Finders keepers - Vintage French style

Breathe new life into heirlooms or antique finds by combining them with contemporary pieces, says Penny Allen

I have a summer house in my garden. When I first saw it, I had visions of making my own little hideaway, reading sonnets on warm sunny afternoons with lace panels blowing gently in the breeze.

Romantic notions indeed. Looking back, I can’t imagine when I ever thought that I would have the time to spend lazy afternoons in my summer house, and as for reading sonnets! My summer house has instead become an Aladdin’s cave packed to the brim with glorious finds from various markets, brocantes and other secret places, which I will never divulge!

MAKE DO AND MEND Some of us rework old and secondhand bits and pieces out of economic necessity but there are a growing number who are keen to rescue and reuse because they appreciate things of beauty from the past. The term vintage is a cooler’ way of saying secondhand, and in the current climate, we are all keen to find more costeffective solutions to decorating our homes and wardrobes.

The French are particularly adept at combining antique heirlooms with funky modernity. The resurgence of the make do and mend’ culture almost gives us permission to satisfy our need for thrift as well as offering unlimited possibilities to show off our creative skills.

A lovely lady contacted my studio some months ago to say she had discovered three old sacks in her aunt’s attic. Her aunt had sadly passed away and she was charged with entering the attic to investigate what needed to be cleared away. She found an array of leather chests, hessian sacks and old globetrotter suitcases, each packed with collections of textiles including lace and embroidery, silver bits and pieces, sepia photographs and an abundance of old lampshades. When she opened the cases, her senses were filled with the aroma of bygone days – little handmade scented bags had been placed between the rows of linens and she was overwhelmed with wonderful memories of her aunt and of the need to bring these beautiful finds back into the open to be appreciated.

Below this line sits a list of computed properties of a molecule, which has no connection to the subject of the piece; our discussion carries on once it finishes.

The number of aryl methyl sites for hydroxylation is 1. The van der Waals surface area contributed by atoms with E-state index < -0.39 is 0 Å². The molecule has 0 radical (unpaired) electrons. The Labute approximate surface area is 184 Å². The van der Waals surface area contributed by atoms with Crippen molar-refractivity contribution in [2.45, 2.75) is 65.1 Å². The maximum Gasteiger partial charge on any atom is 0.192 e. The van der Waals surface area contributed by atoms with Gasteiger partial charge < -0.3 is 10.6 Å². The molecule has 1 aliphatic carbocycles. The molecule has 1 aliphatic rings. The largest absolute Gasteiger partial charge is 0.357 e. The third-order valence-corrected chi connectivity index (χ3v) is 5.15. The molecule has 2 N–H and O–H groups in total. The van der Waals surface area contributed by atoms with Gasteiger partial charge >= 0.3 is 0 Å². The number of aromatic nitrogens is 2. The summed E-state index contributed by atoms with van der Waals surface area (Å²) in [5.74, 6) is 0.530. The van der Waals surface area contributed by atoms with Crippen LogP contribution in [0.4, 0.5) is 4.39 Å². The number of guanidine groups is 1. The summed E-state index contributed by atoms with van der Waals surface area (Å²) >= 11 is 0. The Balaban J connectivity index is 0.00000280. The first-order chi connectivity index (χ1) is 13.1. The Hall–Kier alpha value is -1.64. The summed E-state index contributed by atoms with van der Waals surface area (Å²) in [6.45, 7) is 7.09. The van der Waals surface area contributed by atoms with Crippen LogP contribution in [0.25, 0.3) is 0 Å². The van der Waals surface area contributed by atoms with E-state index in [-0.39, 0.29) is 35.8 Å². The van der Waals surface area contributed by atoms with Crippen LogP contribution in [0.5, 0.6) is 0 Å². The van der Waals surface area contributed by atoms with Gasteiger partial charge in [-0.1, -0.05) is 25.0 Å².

We were offered the lampshades as one of the few establishments teaching traditional lampshade-making skills, and she was keen for these beautiful antique frames to be re-adorned! We collected two sacks and these now form part of my Aladdin’s cave. Some I plan to cover in cerise satin from a market in Forqualqier. I believe that originally it formed part of a ladies corset – ooh la la!

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There is, in fact, quite a skill to combining the past with the present. One tip is to work from the heart. As an example, if you have a lovely old armchair that happens to be a little worn or torn in areas, consider sourcing small antique remnants that you could use to create a patchwork effect. Not only does this preserve the main textile but it also shows a degree of individuality and inventiveness. You can stitch the patch on with large stitches in vibrant embroidery silks or even strips of leather.

SOMETHING OLD, SOMETHING NEW Another way to combine past and present is to mix textures. For instance, I dearly love old stone or plaster statuary. A bust of a mythological character or of a beautiful face can look stunning when placed on an old painted sideboard with soft raspberry toile de jouy curtains behind. The softness of the fabric contrasts with the harshness of the stone.

Salvage yards are a good place to source such accessories. We have a fabulous set of old, nonmatching shutters in our design studio; they are currently being incorporated into a contemporary room set dominated by Vivienne Westwood wallpaper. It works because the aged items sit in harmony with, rather than fight against, the more contemporary elements.

You could display old bottles on a large kitchen dresser or hang old gilt picture frames, the more knocked-about’ the better, all together on one wall. You could frame old textiles or take sheet music, photocopy it and sponge tea or coffee onto the paper to create an aged appearance. These are tricks that will deceive the eye and are easy and inexpensive to achieve and, if you are really brave, hang them on a dark purple-painted wall to create a design statement that will harmonise perfectly with your vintage finds.

I continue to be amazed by the treasures that can be found hidden away under piles of clutter and newspaper and I am always unable to resist the temptation to add just one more little gem to my Aladdin’s cave of a summer house!

Penny Allen runs Les Tuileries, a gallery, design school and interior design business in Dorking Tel: 01306 888 028

French flea markets There are numerous markets, or march� des puces, across France but the largest is the Marche aux Puces de St Ouen on the outskirts of Paris. Referred to as the attic of the world’ by Anne Gregg in her book Tarragon & Truffles, this march� is full of treasures from Meissen porcelain to antique textiles, a real must for the serious collector and for those passionate about creating interiors that are true to the principles of bringing past into present. The second largest flea market in France is in the picturesque town of L’Isle sur la Sorgue just south of Avignon. Designers and collectors alike visit this antique market to source for clients and private collections as well as a large number of tourists hoping to pick up a little gem for just a few euros.